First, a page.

5. Jesus Returns From Hell
If there was one time where God had the opportunity to abandon his building, it was at the crucifixion. Many years earlier than that, king David had spoken words that related to Jesus and that very issue of abandonment,
Acts 2:25: For David says concerning him, I saw the Lord always before me, for he is at my right hand that I may not be shaken; 26. therefore my heart was glad, and my tongue rejoiced; my flesh also will dwell in hope. 27. For you will not abandon my soul to Hades, or let your Holy One see corruption. ESV
God had the opportunity here to abandon his whole building of Christ, and to leave it in hades (ie. tomb, place of the dead). But it was clear that he wouldn't do that, because he cared about that building, and wouldn't suffer it to be abandoned.
Acts 2:29: "Brothers, I may tell you freely of the patriarch David, that he both died and was buried, and his tomb is with us to this day. 30. Therefore, being a prophet, and knowing that God had sworn with an oath to him that of the fruit of his body, according to the flesh, he would raise up the Christ to sit on his throne, 31 he foreseeing this spoke about the resurrection of the Christ, that neither was his soul left in Hades, nor did his flesh see decay. 32 This Jesus God raised up, whereof we all are witnesses. WEB
That wasn't just the physical body of Jesus himself. That represented also all the people who identify with Jesus and come to be redeemed in him.
Romans 6:4: We were buried therefore with him through baptism to death, that just like Christ was raised from the dead through the glory of the Father, so we also might walk in newness of life. 5. For if we have become united with him in the likeness of his death, we will also be part of his resurrection; WEB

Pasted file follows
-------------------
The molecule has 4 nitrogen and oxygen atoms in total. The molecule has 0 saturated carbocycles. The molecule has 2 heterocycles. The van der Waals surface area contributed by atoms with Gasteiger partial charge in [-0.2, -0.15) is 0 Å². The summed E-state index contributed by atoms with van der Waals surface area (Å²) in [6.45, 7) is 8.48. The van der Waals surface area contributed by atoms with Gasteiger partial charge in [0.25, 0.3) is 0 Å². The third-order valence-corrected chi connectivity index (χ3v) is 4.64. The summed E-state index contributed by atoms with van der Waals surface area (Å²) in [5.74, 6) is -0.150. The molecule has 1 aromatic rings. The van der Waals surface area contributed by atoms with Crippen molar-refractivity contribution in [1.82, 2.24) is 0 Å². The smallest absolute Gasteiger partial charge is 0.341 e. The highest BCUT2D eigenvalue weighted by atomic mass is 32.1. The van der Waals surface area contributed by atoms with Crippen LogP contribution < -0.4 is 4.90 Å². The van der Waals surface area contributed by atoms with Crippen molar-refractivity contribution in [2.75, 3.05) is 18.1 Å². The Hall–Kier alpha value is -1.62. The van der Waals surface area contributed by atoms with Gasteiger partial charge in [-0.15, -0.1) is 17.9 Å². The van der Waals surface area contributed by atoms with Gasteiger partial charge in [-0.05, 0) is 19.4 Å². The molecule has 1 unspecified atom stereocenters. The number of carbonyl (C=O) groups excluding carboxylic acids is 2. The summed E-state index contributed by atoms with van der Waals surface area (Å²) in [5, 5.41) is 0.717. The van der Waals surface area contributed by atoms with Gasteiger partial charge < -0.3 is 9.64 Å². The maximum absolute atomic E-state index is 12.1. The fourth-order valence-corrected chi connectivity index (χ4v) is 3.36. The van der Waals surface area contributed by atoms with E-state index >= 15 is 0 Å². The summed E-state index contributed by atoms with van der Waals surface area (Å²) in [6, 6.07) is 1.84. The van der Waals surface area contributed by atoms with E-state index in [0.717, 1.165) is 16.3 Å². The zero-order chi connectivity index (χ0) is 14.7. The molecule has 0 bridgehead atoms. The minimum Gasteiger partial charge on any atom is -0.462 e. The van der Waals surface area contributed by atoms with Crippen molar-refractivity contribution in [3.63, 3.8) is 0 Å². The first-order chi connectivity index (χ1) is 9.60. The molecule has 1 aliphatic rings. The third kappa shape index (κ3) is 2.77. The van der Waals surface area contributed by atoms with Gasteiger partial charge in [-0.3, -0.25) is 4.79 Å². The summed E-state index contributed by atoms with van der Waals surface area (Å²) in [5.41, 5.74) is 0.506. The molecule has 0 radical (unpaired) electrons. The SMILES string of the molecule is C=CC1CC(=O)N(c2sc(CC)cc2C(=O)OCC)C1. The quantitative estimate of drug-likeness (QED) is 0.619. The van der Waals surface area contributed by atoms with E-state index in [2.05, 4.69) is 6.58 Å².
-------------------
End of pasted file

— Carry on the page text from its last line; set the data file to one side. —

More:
Sometimes the death of Jesus is just presented as a substitution. The idea goes that God was angry and just needed to kill someone for sin. Then, to save us, Jesus took the anger, died instead of us. This isn't the teaching of the Bible, and we know it isn't true because God's plan was that Jesus should rise from the dead, together with those “buried” with him. Jesus wasn't to be abandoned in the grave, and his believers weren't to be left disconnected from God.
Instead, we join to Jesus, to die together with him and live together with him. If we become part of God's building, Jesus' death is one we can share in, and with it, his life. In God's plan we were to abandon the buildings of our old lives of sin, and become part of that new building in Christ that would never be abandoned.
This new building in Christ is central to God's plan. What happens to it matters to him, from the minor details through to the issue of life itself,
Acts 2:22: "Men of Israel, hear these words! Jesus of Nazareth, a man approved by God to you by mighty works and wonders and signs which God did by him in the midst of you, ... 24. whom God raised up, having freed him from the agony of death, because it was not possible that he should be held by it. WEB
It wasn't possible for God to abandon his son. That's the very son that we can be part of.
From looking at the world around us, we may feel that God is indifferent to the things that we do on a day to day basis. We may feel that we have a private life that God isn't part of. A life where God doesn't mind what we do. However, the Biblical record is clear that God really does care about our lives. It's not just a case of caring that we be saved, but taking a genuine interest and involvement in our daily walk.
When we break the windows of our lives, we break the windows of God's house. He feels it. When we obey God, he is there to see it, and it makes a difference to him.